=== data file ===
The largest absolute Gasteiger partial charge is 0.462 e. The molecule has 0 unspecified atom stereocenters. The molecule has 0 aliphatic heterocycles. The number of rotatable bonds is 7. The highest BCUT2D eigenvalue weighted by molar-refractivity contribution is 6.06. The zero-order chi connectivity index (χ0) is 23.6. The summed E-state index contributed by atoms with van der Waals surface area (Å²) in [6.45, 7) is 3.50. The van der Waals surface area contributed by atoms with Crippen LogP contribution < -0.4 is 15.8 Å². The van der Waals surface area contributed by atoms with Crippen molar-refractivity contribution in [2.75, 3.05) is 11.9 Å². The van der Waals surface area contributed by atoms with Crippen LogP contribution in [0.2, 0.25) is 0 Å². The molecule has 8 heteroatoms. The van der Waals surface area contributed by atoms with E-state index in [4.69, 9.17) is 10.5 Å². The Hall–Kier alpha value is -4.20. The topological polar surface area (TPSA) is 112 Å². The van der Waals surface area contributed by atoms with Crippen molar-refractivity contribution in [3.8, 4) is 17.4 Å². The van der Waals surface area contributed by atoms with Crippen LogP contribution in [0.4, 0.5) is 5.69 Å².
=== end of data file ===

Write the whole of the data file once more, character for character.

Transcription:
The largest absolute Gasteiger partial charge is 0.462 e. The molecule has 0 unspecified atom stereocenters. The molecule has 0 aliphatic heterocycles. The number of rotatable bonds is 7. The highest BCUT2D eigenvalue weighted by molar-refractivity contribution is 6.06. The zero-order chi connectivity index (χ0) is 23.6. The summed E-state index contributed by atoms with van der Waals surface area (Å²) in [6.45, 7) is 3.50. The van der Waals surface area contributed by atoms with Crippen LogP contribution < -0.4 is 15.8 Å². The van der Waals surface area contributed by atoms with Crippen molar-refractivity contribution in [2.75, 3.05) is 11.9 Å². The van der Waals surface area contributed by atoms with Crippen LogP contribution in [0.2, 0.25) is 0 Å². The molecule has 8 heteroatoms. The van der Waals surface area contributed by atoms with E-state index in [4.69, 9.17) is 10.5 Å². The Hall–Kier alpha value is -4.20. The topological polar surface area (TPSA) is 112 Å². The van der Waals surface area contributed by atoms with Crippen molar-refractivity contribution in [3.8, 4) is 17.4 Å². The van der Waals surface area contributed by atoms with Crippen LogP contribution in [0.4, 0.5) is 5.69 Å².